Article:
Asia Soaring Wages Hit Factories Stoking Inflation as Costs Rise
Comment of the Day

April 03 2013

Commentary by Eoin Treacy

Asia Soaring Wages Hit Factories Stoking Inflation as Costs Rise

This article by Shamim Adam and Sharon Chen for Bloomberg may be of interest to subscribers. Here is a section
“Producers are no longer able to absorb rising wage costs and ultimately will have to jack up prices for consumers in the West,” said Frederic Neumann, co-head of Asian economics research at HSBC Holdings Plc in Hong Kong and a former consultant on Asian economics and politics to the World Bank.

“It's the manufacturing hub of the world, and if prices rise here, then inevitably the global price level will have to rise as well.”

The threat of inflation prompted Pacific Investment Management Co., which runs the world's biggest bond fund, to plan Asia's first fund to protect against it. The investment will aim to return at least 2 percentage points more than the average consumer-price gains in Singapore and Hong Kong, Michael Thompson, head of Pimco's wealth-management group for the region excluding Japan, said in a March 7 interview in Singapore. Singapore's inflation quickened to 4.9 percent in February compared with an average 2.6 percent in the past decade, while in Hong Kong, consumer prices rose 4.4 percent, more than double the 1.9 percent 10-year average.

Eoin Treacy's view Increasing labour costs represent a significant challenge for many manufacturers. Some costs will inevitably be passed on to customers but relocation of manufacturing facilities and industrial automation represent equally important alternatives that are likely to shape investment themes over the next decade.

For example this note on Shenzhou International highlights how one of China's largest textile manufacturers is balancing its expansion in China with investment in Cambodian manufacturing capacity.

Capacity release well on track. Shenzhou commenced production in its new garment factory in Ningbo in 4Q12 and ~US$ 60mn revenue contribution is expected in FY13. Besides, for the Phase II of Cambodia plant and Anqing plant, total number of labors has increased to 7,000 and 6,200 as of FY12, and accounting for 9% and 13% of the group's total capacity. We expect a 10-15% capacity growth during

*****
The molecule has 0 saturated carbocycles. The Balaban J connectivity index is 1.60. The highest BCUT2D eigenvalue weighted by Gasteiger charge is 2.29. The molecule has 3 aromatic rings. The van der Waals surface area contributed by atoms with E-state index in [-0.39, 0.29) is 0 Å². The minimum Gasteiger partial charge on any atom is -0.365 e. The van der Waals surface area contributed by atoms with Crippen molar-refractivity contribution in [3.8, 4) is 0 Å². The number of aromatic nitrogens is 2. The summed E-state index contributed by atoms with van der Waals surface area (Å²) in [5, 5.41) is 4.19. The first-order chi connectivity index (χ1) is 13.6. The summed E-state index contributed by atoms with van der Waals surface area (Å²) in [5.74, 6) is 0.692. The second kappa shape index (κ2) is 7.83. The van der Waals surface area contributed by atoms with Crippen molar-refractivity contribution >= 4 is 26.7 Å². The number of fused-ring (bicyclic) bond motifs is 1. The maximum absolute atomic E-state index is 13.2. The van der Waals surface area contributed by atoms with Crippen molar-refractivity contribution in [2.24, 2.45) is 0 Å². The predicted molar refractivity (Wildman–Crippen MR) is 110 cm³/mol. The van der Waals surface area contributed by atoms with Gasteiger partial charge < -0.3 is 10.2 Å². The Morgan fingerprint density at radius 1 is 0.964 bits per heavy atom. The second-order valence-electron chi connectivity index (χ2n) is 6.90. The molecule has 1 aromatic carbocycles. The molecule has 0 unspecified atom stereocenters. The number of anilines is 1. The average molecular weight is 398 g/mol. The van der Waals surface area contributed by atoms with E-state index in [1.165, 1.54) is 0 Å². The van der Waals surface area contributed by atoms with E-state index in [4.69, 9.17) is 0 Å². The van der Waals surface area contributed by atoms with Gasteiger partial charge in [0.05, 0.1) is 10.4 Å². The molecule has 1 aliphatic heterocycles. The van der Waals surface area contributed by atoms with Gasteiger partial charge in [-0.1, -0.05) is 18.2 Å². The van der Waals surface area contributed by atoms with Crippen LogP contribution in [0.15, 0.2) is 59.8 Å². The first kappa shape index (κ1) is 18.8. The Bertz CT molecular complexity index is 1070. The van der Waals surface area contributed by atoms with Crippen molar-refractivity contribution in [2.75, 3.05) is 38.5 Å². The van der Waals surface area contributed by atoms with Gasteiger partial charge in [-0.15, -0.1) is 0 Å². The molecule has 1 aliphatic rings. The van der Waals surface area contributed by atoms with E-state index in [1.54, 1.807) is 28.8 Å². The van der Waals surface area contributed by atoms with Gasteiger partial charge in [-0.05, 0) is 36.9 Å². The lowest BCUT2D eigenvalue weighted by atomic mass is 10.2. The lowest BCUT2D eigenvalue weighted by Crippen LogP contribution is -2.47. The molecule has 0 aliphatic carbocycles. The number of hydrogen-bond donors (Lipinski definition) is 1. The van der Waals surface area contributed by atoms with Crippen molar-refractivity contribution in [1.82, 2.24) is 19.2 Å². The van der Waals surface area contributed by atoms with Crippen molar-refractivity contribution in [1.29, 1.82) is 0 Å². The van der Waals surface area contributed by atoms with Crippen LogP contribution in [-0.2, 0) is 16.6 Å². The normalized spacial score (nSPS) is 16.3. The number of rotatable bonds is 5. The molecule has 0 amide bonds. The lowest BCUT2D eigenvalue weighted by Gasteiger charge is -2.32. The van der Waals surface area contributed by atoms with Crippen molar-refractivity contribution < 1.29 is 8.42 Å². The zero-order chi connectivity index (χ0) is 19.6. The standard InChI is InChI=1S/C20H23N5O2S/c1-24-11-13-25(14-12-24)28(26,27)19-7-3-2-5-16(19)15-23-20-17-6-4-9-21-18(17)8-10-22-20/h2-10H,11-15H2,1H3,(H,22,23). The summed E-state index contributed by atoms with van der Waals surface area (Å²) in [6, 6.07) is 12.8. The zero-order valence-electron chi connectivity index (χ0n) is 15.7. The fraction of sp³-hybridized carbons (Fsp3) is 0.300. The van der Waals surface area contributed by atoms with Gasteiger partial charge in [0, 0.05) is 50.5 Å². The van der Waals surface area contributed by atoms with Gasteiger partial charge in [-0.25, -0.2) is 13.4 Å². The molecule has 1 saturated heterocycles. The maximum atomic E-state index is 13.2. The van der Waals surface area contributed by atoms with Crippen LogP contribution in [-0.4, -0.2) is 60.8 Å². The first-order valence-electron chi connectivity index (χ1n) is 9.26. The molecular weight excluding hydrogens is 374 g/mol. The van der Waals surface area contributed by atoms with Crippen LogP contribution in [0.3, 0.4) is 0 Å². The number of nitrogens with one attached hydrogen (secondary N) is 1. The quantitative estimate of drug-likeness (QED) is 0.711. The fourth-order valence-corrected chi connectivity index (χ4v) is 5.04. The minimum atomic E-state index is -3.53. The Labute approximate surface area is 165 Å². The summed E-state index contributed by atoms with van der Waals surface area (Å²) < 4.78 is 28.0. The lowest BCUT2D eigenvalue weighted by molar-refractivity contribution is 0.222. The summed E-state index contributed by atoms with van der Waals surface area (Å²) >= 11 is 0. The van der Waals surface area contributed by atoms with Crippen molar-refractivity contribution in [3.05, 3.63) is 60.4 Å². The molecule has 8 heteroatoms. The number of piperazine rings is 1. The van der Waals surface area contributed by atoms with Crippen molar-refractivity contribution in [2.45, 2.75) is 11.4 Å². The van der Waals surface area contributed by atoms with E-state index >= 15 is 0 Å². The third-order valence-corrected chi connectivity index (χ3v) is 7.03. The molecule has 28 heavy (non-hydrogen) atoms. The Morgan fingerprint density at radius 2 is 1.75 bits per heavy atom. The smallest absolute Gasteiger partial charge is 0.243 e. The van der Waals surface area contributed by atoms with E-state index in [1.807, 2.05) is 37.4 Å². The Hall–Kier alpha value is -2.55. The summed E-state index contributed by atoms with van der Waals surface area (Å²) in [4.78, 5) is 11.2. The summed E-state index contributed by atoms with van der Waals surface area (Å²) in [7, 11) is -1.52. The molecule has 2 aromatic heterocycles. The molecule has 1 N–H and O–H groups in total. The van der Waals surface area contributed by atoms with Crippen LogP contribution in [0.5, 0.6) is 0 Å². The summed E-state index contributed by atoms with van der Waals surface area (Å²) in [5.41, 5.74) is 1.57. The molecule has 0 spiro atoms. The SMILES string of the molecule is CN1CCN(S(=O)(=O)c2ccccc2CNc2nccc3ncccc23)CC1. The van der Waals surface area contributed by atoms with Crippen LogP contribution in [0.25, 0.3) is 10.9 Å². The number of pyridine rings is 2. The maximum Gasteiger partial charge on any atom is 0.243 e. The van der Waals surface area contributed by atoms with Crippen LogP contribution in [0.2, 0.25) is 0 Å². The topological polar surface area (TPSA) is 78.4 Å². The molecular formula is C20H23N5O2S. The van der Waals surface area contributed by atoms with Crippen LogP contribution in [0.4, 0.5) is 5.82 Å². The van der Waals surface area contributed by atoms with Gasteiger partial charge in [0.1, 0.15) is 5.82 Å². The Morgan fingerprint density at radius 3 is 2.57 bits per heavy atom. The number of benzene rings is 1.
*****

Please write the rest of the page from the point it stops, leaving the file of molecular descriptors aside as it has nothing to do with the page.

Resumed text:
FY13-14 and the optimized production base will well relive pressure from rising labor costs and strengthen comprehensive competitiveness. Managements are also actively seeking for opportunities of building up new plants in Pan-Pacific Area.

Shenzhou International qualifies as an Autonomy since it is one of China's largest textile companies and derives more than 80% of its business internationally. Japan is its largest market representing 30% of revenue.

The share is listed in Hong Kong and has been consolidating mostly above HK$20 since February in what has so far been a relatively steady process of mean reversion. A sustained move below the MA would be required to question medium-term upside potential.

Vietnam has also been a beneficiary of outsourcing while the opening up of Myanmar is likely to make that country increasingly attractive for foreign direct investment. As mentioned previously, a number of African countries have also benefitted from the relocation of low cost manufacturing.

Over the last few years we have mostly talked about how industrial automation has been of benefit to European and North American economies. However, there is nothing to stop Asian companies making the same types of investments. Assuming that the pace of automation increases in Asia, the medium-term question will then turn to whether the premium paid for labour in, for example the USA, can be offset by the competitive advantage in energy, transport costs and proximity to the end customer. As consumer sectors flourish globally, the competitiveness of regional manufacturing hubs is likely to come into sharper focus, not least because Asia is likely to represent a significantly higher proportion of global consumer demand in future.

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